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Ellen Rogers

A good sign for habitat: Hastings high schoolers make their mark in the park

Hastings High School students shovel into place the park sign they wrote and designed for Vermillion River Linear Park. Their teacher, Mr. Beattie, has partnered his field biology classes with us to restore natural habitat at this park for five years.

Vermillion River Linear Park is a 60-acre prairie in the heart of Hastings that FMR has worked with students for years to restore. These high school students wanted to make sure passersby knew about the boon to wildlife and water quality right in their backyard. >>

June 11

Art from invasives: An interview with Kim and Emily

Kim and Emily

FMR volunteers Emily Sauer and Kimberly Boustead, pictured here at one of our volunteer events, spread invasives awareness through art.

FMR volunteers Kimberly Boustead and Emily Sauer remove buckthorn, garlic mustard and more at our stewardship events. And they also use their creativity to spread awareness about how to stop the spread of invasive species. Read more about their favorite river spots, buckthorn berry ink and a new spin on the muscle tee.  >>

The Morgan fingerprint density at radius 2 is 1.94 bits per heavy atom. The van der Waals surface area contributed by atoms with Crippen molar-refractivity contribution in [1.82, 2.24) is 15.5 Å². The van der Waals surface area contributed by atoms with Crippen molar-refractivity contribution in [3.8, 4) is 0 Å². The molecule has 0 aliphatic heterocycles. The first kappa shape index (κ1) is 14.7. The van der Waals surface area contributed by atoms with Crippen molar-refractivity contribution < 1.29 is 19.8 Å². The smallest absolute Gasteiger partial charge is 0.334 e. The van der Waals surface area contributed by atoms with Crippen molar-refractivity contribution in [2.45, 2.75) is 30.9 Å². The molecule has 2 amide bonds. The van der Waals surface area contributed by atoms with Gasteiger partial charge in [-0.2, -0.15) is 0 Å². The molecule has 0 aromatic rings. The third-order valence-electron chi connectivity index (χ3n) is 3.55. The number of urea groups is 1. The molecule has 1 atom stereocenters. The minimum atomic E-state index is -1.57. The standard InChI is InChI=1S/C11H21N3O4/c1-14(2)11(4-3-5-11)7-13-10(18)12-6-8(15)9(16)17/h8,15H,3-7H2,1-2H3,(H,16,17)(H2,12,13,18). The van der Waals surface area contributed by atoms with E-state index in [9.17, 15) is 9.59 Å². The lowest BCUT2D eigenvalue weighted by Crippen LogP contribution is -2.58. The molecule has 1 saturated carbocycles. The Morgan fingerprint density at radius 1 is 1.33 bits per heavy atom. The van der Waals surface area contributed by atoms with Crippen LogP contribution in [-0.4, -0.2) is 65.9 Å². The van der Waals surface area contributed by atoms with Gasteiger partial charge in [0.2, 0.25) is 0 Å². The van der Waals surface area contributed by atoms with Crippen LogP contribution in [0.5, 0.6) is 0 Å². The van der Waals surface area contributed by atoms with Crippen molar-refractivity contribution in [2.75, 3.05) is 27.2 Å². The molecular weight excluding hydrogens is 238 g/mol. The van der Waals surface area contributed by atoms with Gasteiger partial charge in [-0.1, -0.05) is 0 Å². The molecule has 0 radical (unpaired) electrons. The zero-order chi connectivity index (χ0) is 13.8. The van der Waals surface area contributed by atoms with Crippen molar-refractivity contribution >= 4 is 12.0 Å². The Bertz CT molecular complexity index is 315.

February 26

Special Places: Confluences where great rivers merge

Mississippi River meets the St. Croix River

The confluence of the Mississippi River (bottom) and the Wild and Scenic St. Croix River (top) near Hastings shows a stark contrast in water quality. (Photo courtesy of United States Geological Survey)

For our special places feature this month, we highlight the confluences of the Minnesota and the St. Croix with the Mississippi, two tributaries that make our river mighty.  >>

November 9

Snapping turtle hatchlings protected from predators

Baby snapping turtle

When born, baby snapping turtles are smaller than a half dollar. (Photo by Mike Krivit)

Our wildlife cameras caught baby snapping turtles hatching in peace thanks to our new wildlife nest enclosure at Spring Lake Islands Wildlife Management Area. >>

September 10